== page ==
The physical contact between patient and physician on this painting is intimate. But in Laennec’s left hand one may discern an elongated piece of wood, formed in such a way that it might very well be hollow. If so, this is the stethoscope that Laennec was to introduce and that is said to have been brought into use the years before 1820. When it was accepted, it became possible to auscultate the lungs and the heart with the head at some distance from the patient’s body, and even more so when the wooden stethoscope was replaced by one with a membrane and two plastic tubes connecting to the ears. Of course, the quality of the sound was much better in this new stethoscope, but moreover, it may be seen as an early and decisive step on the road towards a scientifically based medicine, where an ever increasing amount of technological devices step by step replace the close contact—physical and mental—between the doctor and his patient. The very basis of this process is given an illuminating formulation by Laennec himself, writing in the early 1820s:
The constant goal of my studies and research has been the solution of the following three problems:
  1. 1.

    To describe the disease in the cadaver according to the altered states of the organs.

  2. 2.

    To recognize in the living body definite physical signs, as much as possible independent of the symptom.

  3. 3.

    To fight the disease by means which experience has found to be effective: … to place, through the process of diagnoses, internal organic lesions on the same basis as surgical disease (Faber 1923, p. 122).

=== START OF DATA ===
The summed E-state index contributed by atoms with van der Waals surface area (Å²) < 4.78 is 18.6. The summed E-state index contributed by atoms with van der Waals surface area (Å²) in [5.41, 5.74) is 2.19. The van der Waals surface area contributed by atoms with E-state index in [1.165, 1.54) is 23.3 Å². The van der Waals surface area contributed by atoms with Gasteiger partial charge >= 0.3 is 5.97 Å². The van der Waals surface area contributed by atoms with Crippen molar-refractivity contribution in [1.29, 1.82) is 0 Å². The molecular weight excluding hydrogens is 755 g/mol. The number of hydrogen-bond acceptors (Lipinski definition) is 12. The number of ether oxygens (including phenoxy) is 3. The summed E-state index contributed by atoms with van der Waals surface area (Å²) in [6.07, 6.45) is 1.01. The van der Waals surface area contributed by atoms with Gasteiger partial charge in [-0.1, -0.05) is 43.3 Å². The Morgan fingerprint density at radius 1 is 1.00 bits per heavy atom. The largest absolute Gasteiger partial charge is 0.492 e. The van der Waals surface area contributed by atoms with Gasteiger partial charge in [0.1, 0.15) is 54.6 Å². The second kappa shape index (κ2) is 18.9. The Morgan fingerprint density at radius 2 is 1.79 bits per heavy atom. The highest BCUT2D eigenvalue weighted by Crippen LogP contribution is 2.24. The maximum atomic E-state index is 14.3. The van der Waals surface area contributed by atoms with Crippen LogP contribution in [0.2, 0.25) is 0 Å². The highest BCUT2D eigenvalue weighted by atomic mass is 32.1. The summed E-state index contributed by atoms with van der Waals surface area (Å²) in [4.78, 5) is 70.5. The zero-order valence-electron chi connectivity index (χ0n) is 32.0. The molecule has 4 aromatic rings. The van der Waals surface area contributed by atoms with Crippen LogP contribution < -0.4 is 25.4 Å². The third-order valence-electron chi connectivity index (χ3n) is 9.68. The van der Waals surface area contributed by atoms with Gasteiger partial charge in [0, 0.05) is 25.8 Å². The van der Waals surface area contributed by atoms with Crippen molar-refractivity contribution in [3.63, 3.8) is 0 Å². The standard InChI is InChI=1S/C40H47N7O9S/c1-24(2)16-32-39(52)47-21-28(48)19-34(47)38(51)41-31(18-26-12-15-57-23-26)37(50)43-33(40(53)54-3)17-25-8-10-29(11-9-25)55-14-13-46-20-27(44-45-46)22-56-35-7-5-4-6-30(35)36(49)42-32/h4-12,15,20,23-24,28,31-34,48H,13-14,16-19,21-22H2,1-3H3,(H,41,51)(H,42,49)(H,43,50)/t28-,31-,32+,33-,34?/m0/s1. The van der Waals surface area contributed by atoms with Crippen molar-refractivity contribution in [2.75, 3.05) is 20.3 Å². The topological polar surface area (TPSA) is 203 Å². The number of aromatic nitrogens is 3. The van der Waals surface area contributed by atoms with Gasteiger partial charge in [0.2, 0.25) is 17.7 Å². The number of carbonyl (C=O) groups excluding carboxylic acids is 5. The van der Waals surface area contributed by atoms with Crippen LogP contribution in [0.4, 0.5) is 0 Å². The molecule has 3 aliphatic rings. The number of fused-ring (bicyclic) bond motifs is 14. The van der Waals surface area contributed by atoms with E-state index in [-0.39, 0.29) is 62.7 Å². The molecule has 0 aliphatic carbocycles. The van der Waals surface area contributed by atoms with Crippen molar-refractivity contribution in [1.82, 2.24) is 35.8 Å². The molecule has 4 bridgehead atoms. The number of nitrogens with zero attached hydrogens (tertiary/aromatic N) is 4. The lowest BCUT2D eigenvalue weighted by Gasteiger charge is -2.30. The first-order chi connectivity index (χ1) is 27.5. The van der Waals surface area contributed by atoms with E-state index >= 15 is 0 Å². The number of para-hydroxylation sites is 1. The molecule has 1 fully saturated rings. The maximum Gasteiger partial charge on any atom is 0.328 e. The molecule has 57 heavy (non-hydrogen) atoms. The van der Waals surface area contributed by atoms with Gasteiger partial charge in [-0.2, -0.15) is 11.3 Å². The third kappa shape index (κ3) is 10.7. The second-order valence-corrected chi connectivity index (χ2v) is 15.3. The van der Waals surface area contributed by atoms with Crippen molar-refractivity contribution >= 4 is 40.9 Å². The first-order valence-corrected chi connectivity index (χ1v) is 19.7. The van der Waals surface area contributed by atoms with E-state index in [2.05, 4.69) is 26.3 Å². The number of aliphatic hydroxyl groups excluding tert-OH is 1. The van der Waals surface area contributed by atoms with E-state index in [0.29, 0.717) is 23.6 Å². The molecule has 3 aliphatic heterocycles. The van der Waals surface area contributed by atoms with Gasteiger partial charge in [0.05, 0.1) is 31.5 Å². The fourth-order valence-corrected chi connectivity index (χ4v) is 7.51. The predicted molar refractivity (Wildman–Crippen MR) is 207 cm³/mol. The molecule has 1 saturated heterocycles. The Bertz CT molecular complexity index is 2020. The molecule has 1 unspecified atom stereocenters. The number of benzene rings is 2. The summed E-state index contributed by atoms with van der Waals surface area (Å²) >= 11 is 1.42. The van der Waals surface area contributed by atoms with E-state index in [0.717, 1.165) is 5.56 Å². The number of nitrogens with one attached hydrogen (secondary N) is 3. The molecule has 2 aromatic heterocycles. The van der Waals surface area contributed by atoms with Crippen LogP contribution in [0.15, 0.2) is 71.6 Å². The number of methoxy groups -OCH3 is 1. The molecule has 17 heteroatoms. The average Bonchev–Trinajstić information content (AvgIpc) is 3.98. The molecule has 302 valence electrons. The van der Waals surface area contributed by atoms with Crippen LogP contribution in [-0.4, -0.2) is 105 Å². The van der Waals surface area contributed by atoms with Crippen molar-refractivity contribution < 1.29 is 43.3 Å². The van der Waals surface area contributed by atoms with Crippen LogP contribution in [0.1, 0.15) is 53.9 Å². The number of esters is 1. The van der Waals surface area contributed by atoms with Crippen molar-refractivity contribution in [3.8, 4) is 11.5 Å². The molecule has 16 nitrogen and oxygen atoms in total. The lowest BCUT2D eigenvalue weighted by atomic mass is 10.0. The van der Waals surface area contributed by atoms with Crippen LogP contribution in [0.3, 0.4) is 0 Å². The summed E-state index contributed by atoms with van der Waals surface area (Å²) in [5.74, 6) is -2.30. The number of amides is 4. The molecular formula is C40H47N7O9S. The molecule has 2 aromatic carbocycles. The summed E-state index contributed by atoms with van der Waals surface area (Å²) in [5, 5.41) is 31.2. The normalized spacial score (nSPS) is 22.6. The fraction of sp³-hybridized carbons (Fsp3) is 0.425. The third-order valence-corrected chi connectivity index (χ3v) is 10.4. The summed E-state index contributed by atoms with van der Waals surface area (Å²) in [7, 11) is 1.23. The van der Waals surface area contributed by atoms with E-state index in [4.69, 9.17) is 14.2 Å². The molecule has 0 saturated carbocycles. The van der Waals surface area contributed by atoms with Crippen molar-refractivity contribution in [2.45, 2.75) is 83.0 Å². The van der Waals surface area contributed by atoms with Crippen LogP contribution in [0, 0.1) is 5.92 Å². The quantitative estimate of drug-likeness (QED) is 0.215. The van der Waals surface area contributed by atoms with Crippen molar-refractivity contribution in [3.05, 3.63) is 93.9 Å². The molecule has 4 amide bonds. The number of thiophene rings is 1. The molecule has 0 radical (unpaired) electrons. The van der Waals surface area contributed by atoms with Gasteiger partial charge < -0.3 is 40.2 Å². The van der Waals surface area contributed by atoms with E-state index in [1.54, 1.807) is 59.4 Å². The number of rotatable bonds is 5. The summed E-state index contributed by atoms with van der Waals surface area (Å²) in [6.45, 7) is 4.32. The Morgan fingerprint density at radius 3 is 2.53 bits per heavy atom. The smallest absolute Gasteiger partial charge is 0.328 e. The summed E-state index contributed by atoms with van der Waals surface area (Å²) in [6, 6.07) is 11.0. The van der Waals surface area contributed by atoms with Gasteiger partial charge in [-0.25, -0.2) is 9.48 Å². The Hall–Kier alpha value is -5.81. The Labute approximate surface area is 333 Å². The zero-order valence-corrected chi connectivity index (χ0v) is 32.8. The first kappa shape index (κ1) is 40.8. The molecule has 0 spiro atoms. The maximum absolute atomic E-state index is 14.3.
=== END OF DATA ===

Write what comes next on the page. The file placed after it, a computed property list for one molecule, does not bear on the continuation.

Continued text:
The quotation from Laennec epitomizes with striking precision what was to follow in clinical medicine as well as the central idea behind much of the triumphs of modern medicine. The strength of his vision pervades in our own time. When anthropologist Byron Good in the late 1980s interviews students at Harvard Medical School, one of the replies he gets is this:

You are not there just to talk with people and learn about their lives and nurture them. You are not there for that. You’re a professional and you’re trained in interpreting phenomenological descriptions of behavior into physiologic and pathophysiologic processes (Good 1990, p. 78).

Since at least three or four decades there have appeared second thoughts about this vision of the very nature of clinical medicine. A number of factors have contributed to this: a seemingly growing discontent with the quality of clinical encounters, wide-spread disillusionment among medical practitioners, the continuous appearance of syndromes that defy medical explanation and perhaps also a growing gap between popular expectations on medicine and the outcomes this same medicine is able to provide. This has not surprisingly led some critics to question some of the very corner-stones of scientific medicine, such as they were developed in the decades after Laennec. The role of medical technology has been called into question, as for example by Stanley Reiser who writes